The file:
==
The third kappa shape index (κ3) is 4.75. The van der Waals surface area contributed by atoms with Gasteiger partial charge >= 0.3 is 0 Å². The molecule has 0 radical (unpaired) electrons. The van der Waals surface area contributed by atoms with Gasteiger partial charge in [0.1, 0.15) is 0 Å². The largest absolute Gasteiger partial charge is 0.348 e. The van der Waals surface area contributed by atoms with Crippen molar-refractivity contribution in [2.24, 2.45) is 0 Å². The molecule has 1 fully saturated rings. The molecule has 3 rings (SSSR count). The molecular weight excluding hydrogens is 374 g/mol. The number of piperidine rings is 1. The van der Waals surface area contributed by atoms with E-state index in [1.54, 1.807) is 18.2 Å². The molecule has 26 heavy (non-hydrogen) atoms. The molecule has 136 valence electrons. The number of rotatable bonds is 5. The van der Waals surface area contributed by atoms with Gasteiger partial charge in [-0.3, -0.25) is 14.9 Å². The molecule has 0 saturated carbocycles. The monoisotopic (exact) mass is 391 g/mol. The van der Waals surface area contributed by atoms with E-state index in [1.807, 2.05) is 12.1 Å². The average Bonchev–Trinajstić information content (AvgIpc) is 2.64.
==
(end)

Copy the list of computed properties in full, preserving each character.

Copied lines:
The third kappa shape index (κ3) is 4.75. The van der Waals surface area contributed by atoms with Gasteiger partial charge >= 0.3 is 0 Å². The molecule has 0 radical (unpaired) electrons. The van der Waals surface area contributed by atoms with Gasteiger partial charge in [0.1, 0.15) is 0 Å². The largest absolute Gasteiger partial charge is 0.348 e. The van der Waals surface area contributed by atoms with Crippen molar-refractivity contribution in [2.24, 2.45) is 0 Å². The molecule has 1 fully saturated rings. The molecule has 3 rings (SSSR count). The molecular weight excluding hydrogens is 374 g/mol. The number of piperidine rings is 1. The van der Waals surface area contributed by atoms with E-state index in [1.54, 1.807) is 18.2 Å². The molecule has 26 heavy (non-hydrogen) atoms. The molecule has 136 valence electrons. The number of rotatable bonds is 5. The van der Waals surface area contributed by atoms with Gasteiger partial charge in [-0.3, -0.25) is 14.9 Å². The molecule has 0 saturated carbocycles. The monoisotopic (exact) mass is 391 g/mol. The van der Waals surface area contributed by atoms with E-state index in [1.807, 2.05) is 12.1 Å². The average Bonchev–Trinajstić information content (AvgIpc) is 2.64.